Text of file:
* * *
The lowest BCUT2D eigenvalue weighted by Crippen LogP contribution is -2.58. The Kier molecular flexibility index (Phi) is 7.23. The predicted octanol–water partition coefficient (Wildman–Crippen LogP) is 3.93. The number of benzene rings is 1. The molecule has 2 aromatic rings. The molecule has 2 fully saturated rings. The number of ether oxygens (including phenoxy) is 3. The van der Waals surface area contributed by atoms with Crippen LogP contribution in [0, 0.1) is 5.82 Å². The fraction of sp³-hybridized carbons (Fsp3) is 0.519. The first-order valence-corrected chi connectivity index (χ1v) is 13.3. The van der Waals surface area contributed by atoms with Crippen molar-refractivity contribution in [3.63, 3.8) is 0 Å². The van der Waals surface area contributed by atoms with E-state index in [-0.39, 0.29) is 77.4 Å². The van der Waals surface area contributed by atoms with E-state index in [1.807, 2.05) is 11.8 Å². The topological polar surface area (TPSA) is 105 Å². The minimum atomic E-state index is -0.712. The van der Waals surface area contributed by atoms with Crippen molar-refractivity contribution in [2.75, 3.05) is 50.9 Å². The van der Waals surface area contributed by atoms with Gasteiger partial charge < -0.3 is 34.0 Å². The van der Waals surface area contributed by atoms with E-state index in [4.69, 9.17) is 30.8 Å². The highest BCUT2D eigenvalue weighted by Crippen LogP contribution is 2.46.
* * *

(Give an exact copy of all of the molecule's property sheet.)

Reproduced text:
The lowest BCUT2D eigenvalue weighted by Crippen LogP contribution is -2.58. The Kier molecular flexibility index (Phi) is 7.23. The predicted octanol–water partition coefficient (Wildman–Crippen LogP) is 3.93. The number of benzene rings is 1. The molecule has 2 aromatic rings. The molecule has 2 fully saturated rings. The number of ether oxygens (including phenoxy) is 3. The van der Waals surface area contributed by atoms with Crippen LogP contribution in [0, 0.1) is 5.82 Å². The fraction of sp³-hybridized carbons (Fsp3) is 0.519. The first-order valence-corrected chi connectivity index (χ1v) is 13.3. The van der Waals surface area contributed by atoms with Crippen molar-refractivity contribution in [3.63, 3.8) is 0 Å². The van der Waals surface area contributed by atoms with E-state index in [-0.39, 0.29) is 77.4 Å². The van der Waals surface area contributed by atoms with E-state index in [1.807, 2.05) is 11.8 Å². The topological polar surface area (TPSA) is 105 Å². The minimum atomic E-state index is -0.712. The van der Waals surface area contributed by atoms with Crippen molar-refractivity contribution in [2.75, 3.05) is 50.9 Å². The van der Waals surface area contributed by atoms with Gasteiger partial charge < -0.3 is 34.0 Å². The van der Waals surface area contributed by atoms with E-state index in [4.69, 9.17) is 30.8 Å². The highest BCUT2D eigenvalue weighted by Crippen LogP contribution is 2.46.